conscious human planning, which we can hardly attribute to an earthworm.
Nor do we need to. I touch on this issue in the chapter, “Mysteries” (not
available at this writing). The present chapter concerns mainly the
relation between teleology and natural selection.
There is also this from University of Toronto philosopher of biology,
Denis Walsh. Natural selection, he says, occurs
because individuals are capable of mounting adaptive responses to
perturbations. This capacity to adapt allows individuals to survive in
unpredictable environments and to reproduce with startling fidelity,
despite the presence of mutations. It is adaptation which explains the
distinctive features of natural selection in the organic realm and not the
other way round.
Therefore, he adds, “the programme of reductive teleology cannot be
successfully carried out”. Then there is the following succinctly stated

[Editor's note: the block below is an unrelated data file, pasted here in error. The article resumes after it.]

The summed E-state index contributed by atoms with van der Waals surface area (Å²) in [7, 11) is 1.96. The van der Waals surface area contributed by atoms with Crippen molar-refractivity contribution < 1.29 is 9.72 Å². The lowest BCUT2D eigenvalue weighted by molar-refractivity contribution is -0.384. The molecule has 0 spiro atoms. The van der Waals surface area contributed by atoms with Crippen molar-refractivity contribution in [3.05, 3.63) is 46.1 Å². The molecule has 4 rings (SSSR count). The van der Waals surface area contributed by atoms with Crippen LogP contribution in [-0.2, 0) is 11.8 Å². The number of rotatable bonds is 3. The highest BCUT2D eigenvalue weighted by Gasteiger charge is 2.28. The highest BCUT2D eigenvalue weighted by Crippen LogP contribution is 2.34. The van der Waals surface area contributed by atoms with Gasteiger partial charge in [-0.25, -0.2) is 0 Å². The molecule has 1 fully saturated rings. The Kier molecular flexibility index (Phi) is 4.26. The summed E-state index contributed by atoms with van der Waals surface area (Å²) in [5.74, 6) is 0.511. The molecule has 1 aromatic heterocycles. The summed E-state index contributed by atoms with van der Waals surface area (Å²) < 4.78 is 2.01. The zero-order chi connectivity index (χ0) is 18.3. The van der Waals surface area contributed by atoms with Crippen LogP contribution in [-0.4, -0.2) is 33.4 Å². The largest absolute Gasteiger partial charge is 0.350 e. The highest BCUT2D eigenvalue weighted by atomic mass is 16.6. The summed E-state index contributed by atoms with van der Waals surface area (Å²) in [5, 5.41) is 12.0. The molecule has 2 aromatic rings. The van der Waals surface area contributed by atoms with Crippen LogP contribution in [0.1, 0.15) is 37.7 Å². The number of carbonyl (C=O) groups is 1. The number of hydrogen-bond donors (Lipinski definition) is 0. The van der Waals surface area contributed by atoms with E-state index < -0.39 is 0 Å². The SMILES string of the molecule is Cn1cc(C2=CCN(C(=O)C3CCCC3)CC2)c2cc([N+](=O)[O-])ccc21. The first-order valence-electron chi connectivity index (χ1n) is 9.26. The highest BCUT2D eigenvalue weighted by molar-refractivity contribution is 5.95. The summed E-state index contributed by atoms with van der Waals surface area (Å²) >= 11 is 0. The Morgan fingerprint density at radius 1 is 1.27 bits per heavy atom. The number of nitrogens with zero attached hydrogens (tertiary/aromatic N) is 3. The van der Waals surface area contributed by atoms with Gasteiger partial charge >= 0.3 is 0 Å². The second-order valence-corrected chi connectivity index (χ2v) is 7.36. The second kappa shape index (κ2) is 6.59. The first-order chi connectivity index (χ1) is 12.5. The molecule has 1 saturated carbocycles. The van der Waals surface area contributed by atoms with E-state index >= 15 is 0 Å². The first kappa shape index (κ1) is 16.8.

criticism by the independent philosopher, James Barham:
Selection theory does nothing to help us understand what it is about
functions that makes it appropriate to speak of their “advantage”,
“benefit”, “utility”, etc. for their bearers. Natural selection is like a
conveyor belt which transmits a biological trait or function from one
generation to the next … But natural selection cannot explain how
the capacity of biological functions for success or failure arose out of
physics in the first place, for the simple reason that the selection
process has no hand in constituting biological traits as functions.
Given my limited familiarity with the literature, I would not be surprised
if there exist a few similar criticisms along the same line, at least
among philosophers. But my own experience suggests that finding them amid
all the conventional evolutionary thinking requires some serious digging.
Here is a more complete statement from Buller:
Consider how natural selection provides an explanation of why humans, for
example, have hearts. The heart is a complex organ and all complex traits
are the product of accumulated modifications to antecedently existing
structures. These modifications to existing structures occur randomly as
a result of genetic mutation or recombination. When they occur, there is